Starting a conversation about race

September 24, 2014

I don't identify with the heroic tropes that are often used to describe preachers. I think it was Martin Lloyd-Jones who described a preacher as “theology coming through a man on fire” or something like that. I don't experience it that way, unless he means that it leads to burnout. For me, preaching feels like walking in front of a freight train. It feels like I'm being mowed over by God's Word, by my own inner tensions, and at times, by the congregation itself.

This past Sunday was a profound experience of this. I preached on Ephesians 2:11-19, but I focused in on Ephesians 2:14, where Paul describes how Jesus destroyed the “wall of hostility” between Jews and Gentiles. We—the elders at Sojourn's midtown campus—knew this verse was coming, and knew that it was an opportunity for us to begin a much-needed dialogue at the campus about race, privilege, and our neighborhood. Shelby Park, where the campus is situated, is about 50 percent African-American, and Smoketown, a few short blocks away, is about 90 percent African-American. But Sojourn is about 80 percent white. Despite our desire and efforts to move in a more diverse direction, things haven't changed much.

Starting a conversation about race

So we started a conversation. I talked about why churches in the U.S. are segregated (one statistic says that 93 percent of U.S. churches are made up by 80 percent or more of one race), tracing some of the history back through the legacy of slavery, Jim Crow, and segregation. I argued—as Anthony Carter does in his excellent book, On Being Black and Reformed—that churches are segregated today because white Christians failed to welcome and acknowledge the full humanity of their black brothers and sisters long ago. Segregated churches, for African-Americans, had to be a kind of relief; at least they no longer had to endure the hypocrisy of their white sunday school teachers and ministers.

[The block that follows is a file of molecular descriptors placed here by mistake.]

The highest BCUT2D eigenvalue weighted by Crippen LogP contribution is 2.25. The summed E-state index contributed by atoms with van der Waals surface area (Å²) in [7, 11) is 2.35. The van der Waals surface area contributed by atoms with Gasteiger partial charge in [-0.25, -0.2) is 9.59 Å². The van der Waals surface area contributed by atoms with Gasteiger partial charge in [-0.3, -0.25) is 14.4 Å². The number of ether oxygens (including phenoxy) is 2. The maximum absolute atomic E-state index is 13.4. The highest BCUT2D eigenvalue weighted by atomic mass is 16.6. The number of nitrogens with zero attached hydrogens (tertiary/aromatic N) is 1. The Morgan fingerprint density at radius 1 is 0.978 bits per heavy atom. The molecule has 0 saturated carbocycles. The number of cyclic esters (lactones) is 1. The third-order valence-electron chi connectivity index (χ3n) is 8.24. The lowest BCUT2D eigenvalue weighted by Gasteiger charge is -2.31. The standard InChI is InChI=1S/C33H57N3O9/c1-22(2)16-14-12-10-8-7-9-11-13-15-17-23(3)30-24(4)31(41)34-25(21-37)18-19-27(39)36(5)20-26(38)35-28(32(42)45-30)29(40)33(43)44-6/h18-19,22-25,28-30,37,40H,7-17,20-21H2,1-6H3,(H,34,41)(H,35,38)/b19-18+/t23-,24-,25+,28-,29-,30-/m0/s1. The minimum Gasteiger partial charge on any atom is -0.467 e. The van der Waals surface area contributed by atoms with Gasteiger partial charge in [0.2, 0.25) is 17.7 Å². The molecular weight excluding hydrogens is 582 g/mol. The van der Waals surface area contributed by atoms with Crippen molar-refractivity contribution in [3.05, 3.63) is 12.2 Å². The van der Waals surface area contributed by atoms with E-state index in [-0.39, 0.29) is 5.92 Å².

I talked about white privilege—a concept I believe is best summed up by Propaganda's line in Precious Puritans, “It must be nice not to have to think about race.” I argued that the failure to acknowledge its existence is itself a way of wounding our African-American brothers and sisters.

I then pointed to the Paul's formula for reconciliation: the cross is the only possible source of absolution for the horrors of racism, and in Christ, we're made “one new man.” The gospel compels us to come together and offers the only real and lasting cure for racial hostility.

I am thankful for the words one of my fellow pastors said to me. “There's sometimes a tension between getting it right and getting it out, and sometimes, if we wait forever trying to get it right, we'll never get it out. We started a conversation, and that's the whole goal.”